Mark Donovan (co-founder, Titan Gaming; Xfire CEO, 2013-2015): Xfire’s challenge was its growth had started to plateau and then decline slightly, and there were a lot of competitors in the market. Steam basically just started to swallow the universe of gaming. Over time, it became less and less relevant for users to have this other chat application when Steam did a lot of those things and also was where people bought games. It became a product challenge to keep Xfire relevant. And so we tried to figure out different ways we could do that.
Wilson: The direction of the company changed drastically. They wanted to revamp the website, stop supporting new games and change the client to be more of a tool to set up tournaments among players. Titan Gaming wanted to go back to something like what Ultimate Arena had been.
“We could take this tech and turn it into an early e-sports platform.”
Nile Plante (director of product management, joined in 2011): We needed to figure out a way to retool the business and the product and, at the same time, figure out what we could salvage from this technology. (It was really hard to work with the codebase; making simple changes seemed to take weeks or months. So it was really about trying to figure out what we could keep from the codebase and what we needed to rebuild from scratch.) We realized there was a budding e-sports thing, and so we decided we could take this tech and turn that into an early e-sports platform.
In 2011, Xfire raised an additional $4 million and began operating independently from Titan Gaming. Soon, new management was brought in. Strategy shifted.
Plante: We took on a lot of investment. And some investors wanted to move to China, so they switched out leadership and hired a CEO who moved us into China.
Donovan: We had an opportunity to grow the company in Asia. That was an opportunity that the board brought, and they wanted Malcolm to come in because he had experience in Asia.
Malcolm CasSelle (Xfire CEO, 2012-2013): PC gaming in China was going crazy, and I had a lot of China experience. I struck a deal that would get us into the internet cafes, which is where all the gaming happens there. And then we were trying to figure out how to localize this thing to China. And I raised the money for us to do that, and we started to pursue it.
Plante: That turned out to be a big distraction for about two years.
CasSelle: We probably needed another six to nine months of runway to really prove it out. We had a group of investors who clashed with the existing management and shareholders, which prevented the company from moving forward.
Plante: We had a lot of management changes. How we were reacting and how we positioned ourselves depended on the CEO and what their vision was. It ranged everywhere from, “We’re going to go to China” to the tournament platform idea.
Donovan: My focus moved to the tournament product. What we tried to do was basically build out an infrastructure to allow game publishers to integrate casual-competitive tournaments and leagues directly piped into the back-end of their games.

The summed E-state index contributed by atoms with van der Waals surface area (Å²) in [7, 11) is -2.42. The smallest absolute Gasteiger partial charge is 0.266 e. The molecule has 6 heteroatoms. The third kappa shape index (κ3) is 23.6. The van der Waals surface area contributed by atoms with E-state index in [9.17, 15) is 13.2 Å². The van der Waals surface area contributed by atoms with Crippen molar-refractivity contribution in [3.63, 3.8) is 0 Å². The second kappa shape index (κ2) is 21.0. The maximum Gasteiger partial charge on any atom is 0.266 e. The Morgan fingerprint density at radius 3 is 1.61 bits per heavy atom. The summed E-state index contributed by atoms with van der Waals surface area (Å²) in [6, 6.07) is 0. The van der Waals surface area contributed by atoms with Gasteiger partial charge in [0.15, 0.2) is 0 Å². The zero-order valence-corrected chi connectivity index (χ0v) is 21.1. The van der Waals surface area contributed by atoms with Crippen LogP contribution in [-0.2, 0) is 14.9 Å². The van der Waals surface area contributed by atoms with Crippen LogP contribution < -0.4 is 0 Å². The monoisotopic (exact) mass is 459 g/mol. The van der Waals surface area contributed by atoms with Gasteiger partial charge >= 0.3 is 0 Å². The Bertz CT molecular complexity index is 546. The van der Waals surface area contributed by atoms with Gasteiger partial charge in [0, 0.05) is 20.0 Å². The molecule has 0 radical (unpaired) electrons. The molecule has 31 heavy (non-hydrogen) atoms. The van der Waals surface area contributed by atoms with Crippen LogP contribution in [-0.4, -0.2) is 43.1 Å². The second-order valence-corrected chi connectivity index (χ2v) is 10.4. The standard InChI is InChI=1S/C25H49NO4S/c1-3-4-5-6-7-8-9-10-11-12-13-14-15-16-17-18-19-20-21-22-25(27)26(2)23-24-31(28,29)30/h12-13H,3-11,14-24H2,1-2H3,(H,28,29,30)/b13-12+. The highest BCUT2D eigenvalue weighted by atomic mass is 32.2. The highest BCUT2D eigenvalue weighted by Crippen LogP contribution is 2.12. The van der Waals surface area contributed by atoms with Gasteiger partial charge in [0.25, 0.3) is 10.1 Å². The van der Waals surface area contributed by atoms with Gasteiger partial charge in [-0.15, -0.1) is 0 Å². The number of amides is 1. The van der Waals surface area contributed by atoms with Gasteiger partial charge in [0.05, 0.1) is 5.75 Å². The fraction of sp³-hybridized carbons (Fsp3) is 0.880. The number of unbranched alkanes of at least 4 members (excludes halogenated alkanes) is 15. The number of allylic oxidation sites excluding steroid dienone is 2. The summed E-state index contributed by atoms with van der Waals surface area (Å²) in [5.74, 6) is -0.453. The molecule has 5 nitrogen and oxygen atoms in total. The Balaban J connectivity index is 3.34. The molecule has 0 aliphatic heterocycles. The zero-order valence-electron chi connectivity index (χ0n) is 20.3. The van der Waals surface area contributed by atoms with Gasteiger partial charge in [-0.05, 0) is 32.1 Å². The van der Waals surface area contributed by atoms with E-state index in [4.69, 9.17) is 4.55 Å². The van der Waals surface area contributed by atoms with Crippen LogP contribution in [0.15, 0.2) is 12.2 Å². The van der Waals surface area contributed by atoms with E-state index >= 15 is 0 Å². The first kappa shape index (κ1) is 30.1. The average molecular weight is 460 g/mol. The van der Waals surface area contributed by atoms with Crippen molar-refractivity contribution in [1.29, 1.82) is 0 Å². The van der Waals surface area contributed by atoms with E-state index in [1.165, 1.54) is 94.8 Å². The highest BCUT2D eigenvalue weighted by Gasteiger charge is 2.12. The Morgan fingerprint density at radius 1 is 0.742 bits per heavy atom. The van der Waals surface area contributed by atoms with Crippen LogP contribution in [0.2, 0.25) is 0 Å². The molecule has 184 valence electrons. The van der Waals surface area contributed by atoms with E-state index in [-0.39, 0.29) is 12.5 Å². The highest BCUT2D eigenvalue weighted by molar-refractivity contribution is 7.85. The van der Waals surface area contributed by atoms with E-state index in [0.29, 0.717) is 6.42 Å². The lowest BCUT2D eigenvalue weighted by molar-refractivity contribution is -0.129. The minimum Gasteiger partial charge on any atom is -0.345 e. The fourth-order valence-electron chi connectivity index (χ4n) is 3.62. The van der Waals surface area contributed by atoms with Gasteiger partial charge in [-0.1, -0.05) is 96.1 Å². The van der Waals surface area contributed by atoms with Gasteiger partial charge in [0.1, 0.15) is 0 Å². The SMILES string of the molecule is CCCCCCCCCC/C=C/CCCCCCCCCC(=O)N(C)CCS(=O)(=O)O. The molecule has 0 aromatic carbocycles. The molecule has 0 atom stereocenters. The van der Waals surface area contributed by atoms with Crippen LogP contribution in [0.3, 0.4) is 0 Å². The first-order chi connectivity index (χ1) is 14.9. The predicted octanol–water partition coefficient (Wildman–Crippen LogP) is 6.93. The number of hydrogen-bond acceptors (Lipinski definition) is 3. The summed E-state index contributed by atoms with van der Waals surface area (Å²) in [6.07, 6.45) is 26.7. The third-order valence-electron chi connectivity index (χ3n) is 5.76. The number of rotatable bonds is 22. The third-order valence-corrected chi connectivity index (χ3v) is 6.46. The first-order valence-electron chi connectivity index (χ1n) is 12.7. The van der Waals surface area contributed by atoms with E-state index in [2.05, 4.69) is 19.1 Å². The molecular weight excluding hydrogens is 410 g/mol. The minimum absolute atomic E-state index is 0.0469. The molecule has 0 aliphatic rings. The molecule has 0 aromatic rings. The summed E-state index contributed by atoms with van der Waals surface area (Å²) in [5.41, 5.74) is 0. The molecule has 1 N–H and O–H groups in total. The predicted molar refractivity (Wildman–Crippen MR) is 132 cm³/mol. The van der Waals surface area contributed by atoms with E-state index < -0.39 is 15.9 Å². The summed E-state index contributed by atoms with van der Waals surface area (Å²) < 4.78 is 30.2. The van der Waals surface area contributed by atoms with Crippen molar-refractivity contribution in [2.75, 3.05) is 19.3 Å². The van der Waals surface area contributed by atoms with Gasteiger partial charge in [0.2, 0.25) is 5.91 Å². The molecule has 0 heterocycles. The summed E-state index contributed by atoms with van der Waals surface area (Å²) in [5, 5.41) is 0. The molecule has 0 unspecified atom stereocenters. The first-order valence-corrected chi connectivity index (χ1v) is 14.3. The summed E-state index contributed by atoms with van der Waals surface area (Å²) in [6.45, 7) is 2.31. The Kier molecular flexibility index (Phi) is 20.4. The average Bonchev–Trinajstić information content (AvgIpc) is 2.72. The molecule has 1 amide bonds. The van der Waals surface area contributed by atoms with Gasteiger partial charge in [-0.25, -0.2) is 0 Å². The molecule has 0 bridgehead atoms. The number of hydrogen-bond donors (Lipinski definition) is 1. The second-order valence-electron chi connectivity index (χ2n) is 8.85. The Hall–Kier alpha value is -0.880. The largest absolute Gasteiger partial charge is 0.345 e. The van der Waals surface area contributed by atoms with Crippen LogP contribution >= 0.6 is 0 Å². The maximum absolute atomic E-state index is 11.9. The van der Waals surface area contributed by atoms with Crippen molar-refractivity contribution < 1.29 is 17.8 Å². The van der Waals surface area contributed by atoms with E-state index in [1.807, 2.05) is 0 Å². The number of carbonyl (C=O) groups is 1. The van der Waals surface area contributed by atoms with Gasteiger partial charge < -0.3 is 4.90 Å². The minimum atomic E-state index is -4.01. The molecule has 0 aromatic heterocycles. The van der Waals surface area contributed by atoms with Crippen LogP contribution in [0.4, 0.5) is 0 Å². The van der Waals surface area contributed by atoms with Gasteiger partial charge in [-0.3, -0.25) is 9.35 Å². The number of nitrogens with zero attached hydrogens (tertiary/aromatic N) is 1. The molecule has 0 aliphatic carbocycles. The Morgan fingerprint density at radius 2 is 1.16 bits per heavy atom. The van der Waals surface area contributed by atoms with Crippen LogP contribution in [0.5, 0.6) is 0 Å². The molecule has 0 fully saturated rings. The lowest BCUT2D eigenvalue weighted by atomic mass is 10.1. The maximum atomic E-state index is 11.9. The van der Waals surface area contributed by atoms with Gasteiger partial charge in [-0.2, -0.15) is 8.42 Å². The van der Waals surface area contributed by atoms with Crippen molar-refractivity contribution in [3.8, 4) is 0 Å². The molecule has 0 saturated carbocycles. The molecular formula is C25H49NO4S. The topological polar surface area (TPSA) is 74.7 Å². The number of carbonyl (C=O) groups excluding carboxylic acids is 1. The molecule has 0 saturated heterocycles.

Plante: We went on to build the tournament platform, which we launched in a beta in 2014.
Part VII: ‘We Would Have Ended up a Blend of Twitch and Discord’
The Xfire client and social site were sunset in 2015. That same year, Discord, a free instant messaging service popular with gamers, made its first release. Today, Discord has over 100 million active users. Steam has over 90 million. Twitch averages over 17 million daily visitors.
Plante: I think the legacy of Xfire is the combination of Steam, Discord, Twitch — all these things that were once under one umbrella, expanding out into their own spaces. A lot of the things that were pioneered at Xfire exist in a lot of places, and in many respects they’ve been commoditized.
Donovan: It could have been Steam. It could have been a distribution platform. It could have been the center of the universe for PC gaming. I think they sold too quickly, and to a media company that didn’t understand technology.
Kirmse: I don’t know what would have happened. I suspect we would have moved more in the direction of content, and would have ended up being like a blend of Twitch and Discord. I remember saying to someone a few years ago when I first saw Discord, this is the kind of thing we would have at Xfire if we were still around now. They approach users and product development just like we did. They were gamers creating products for gamers, with innovative technology and great product marketing around it.
Cassidy: Sure, if we had more patience, and dug in and said, “We’re going to make this into a 10-year, 20-year company,” yeah, I mean, we could have easily been a game distribution platform, we could have had the kind of depth and breadth that Discord has.
In June of 2020, Discord rebranded, positioning itself not as a tool specifically for gamers but as an all-in-one communication platform for “anyone who likes to talk.”
Built In asked Kirmse if he thinks Xfire would have eventually pivoted to appeal to a general audience.
Kirmse: We were always going to stay focused on gamers, because everyone in the company was a gamer. We didn’t know how to do anything else. That doesn’t mean we would have been successful at it. I’m just saying it’s what we would have done.
Today, Xfire.com is a directory for online casinos.